Both parties are working to woo women voters in this year's midterms, and in doing so many men running for governor in blue and swing states are turning to an obvious tactic: picking a female running mate.
It could be a small-scale preview of what we might see in 2016 if either party has, yet again, a man topping its presidential ticket. But although picking female lieutenant governors is a smart strategic choice, when it comes to gender parity in politics the lieutenant governor slot hasn't been a successful launching pad for higher office—particularly in the 17 states where gubernatorial candidates choose their running mates themselves, as opposed to those where candidates fight it out independently in primaries.
In the end, the offer is more often a consolation prize for diversity than a chance to climb atop the political ladder.
Of the female sidekicks to be featured in 2014 races, some are carryovers serving their first term as lieutenant governor while others are pairing up with challengers for the first time. Republican Lt. Govs. Kim Reynolds (Iowa), Mary Taylor (Ohio), and Rebecca Kleefisch (Wisconsin), plus Democrat Nancy Wyman of Connecticut, will campaign for reelection alongside Governors Terry Branstad, John Kasich, Scott Walker and Dan Malloy. In Minnesota, Democratic Gov. Mark Dayton's longtime political aide Tina Smith will team up with Democratic Gov. Mark Dayton in Minnesota. One female LG, Democrat Sheila Simon in Illinois, is stepping aside to run for state comptroller.
Among challengers, Illinois Republican Bruce Rauner has tapped Wheaton City Councilwoman Evelyn Sanguinetti. In Massachusetts, 2010 Republican nominee Charlie Baker has teamed up with former state Rep. Karyn Polito, and in Ohio Democrat Ed FitzGerald picked attorney and former congressional candidate Sharen Neuhardt. Democrat Paul Davis also paired up with financial planner Jill Docking in Kansas, and Mark Schauer recently added Oakland County Clerk Lisa Brown to the Democratic ticket in Michigan. Republican Rob Astorino is reportedly considering state Assemblywoman Nicole Malliotakis as his running mate in New York.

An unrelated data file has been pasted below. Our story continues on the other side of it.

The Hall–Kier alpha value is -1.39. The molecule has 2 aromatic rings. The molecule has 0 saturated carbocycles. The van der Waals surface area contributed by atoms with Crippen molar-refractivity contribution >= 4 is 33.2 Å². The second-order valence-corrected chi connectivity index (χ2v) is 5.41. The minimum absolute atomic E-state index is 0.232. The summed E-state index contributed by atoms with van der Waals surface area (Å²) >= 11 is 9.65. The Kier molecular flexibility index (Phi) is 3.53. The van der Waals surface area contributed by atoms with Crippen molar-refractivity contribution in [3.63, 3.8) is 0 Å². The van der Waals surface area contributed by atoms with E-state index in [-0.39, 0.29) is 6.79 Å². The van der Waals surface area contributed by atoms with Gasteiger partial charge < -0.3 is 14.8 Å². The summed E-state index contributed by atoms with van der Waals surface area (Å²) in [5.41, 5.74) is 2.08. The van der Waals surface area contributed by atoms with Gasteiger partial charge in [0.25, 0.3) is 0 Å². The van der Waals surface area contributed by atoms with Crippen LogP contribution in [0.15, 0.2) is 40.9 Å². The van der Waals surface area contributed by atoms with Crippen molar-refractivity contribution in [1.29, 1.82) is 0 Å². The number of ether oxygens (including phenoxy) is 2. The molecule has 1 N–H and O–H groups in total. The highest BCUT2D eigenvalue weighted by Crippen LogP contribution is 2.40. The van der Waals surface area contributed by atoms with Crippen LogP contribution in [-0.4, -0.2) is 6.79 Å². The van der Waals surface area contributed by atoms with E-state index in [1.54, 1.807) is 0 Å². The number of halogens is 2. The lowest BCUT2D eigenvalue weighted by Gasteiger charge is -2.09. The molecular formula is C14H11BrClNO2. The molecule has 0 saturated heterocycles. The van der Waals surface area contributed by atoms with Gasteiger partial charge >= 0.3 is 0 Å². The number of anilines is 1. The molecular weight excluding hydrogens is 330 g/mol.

The strategic calculation for a lot of these choices is plain, but the long-term benefits for the running mates are less reliable. According to data from the Center for American Women in Politics at Rutgers University, of the 35 women who have served as American governors, 11 previously served as lieutenants, but just two of those women earned their deputy post as the result of being selected as a running mate. The other nine hail from states where they ran competitive races for the LG spot in their own right.
The position comes second to attorney general, when it comes to getting its female alumni into the top job. Erin Souza-Rezendes, the communications director for the Barbara Lee Family Foundation, points out that of the 20 female lieutenants who have run for governor, just 35 percent have won their races, while the success rate for female attorneys general is 50 percent. (But, only six women attorneys general have ever sought governorships.)
The lieutenant governor position has been most helpful at getting women the promotion "literally when the governor leaves," CAWP director Debbie Walsh said. Jodi Rell of Connecticut, Olene Walker of Utah, Jane Swift of Massachusetts, and Jan Brewer of Arizona are just four recent examples of women who stepped into the top job when their predecessor left.
This possibility isn't lost on those working to move women up the political pipeline. Republican Sue Lowden and Democrat Lucy Flores are competitive candidates for lieutenant governor in Nevada this year, a state where many wonder if Gov. Brian Sandoval will run for Senate in 2016, potentially leaving behind an opening for the state's first female governor.
Instead, Walsh noted, "Attorneys general are more likely to make good gubernatorial candidates. It's still a non-traditional job for women. They're the chief law enforcement officer of the state, and there's a presumed strength and toughness that comes with that job." She pointed to Janet Napolitano, Jennifer Granholm, Christine Gregoire and Susana Martinez, a former district attorney, as examples of governors who fit this mold.
In the Barbara Lee Family Foundation's 2004 report "Cracking the Code: Political Intelligence for Women Running for Governor," one focus group participant put it this way: "Lieutenant governor is kind of like being the spouse." Another called them "junior partners." In a previous study from the foundation in 1998, voters ranked lieutenants second to attorneys general as the position they thought made women most qualified to be governor, followed by big city mayor and state legislator.
As members of both parties work to bring more women into the political fold this cycle, the running mate pick will remain an essential tool in their toolbox. But if history is any guide, choosing a female running mate looks more likely to help a male governor get elected than to set the stage for a female successor.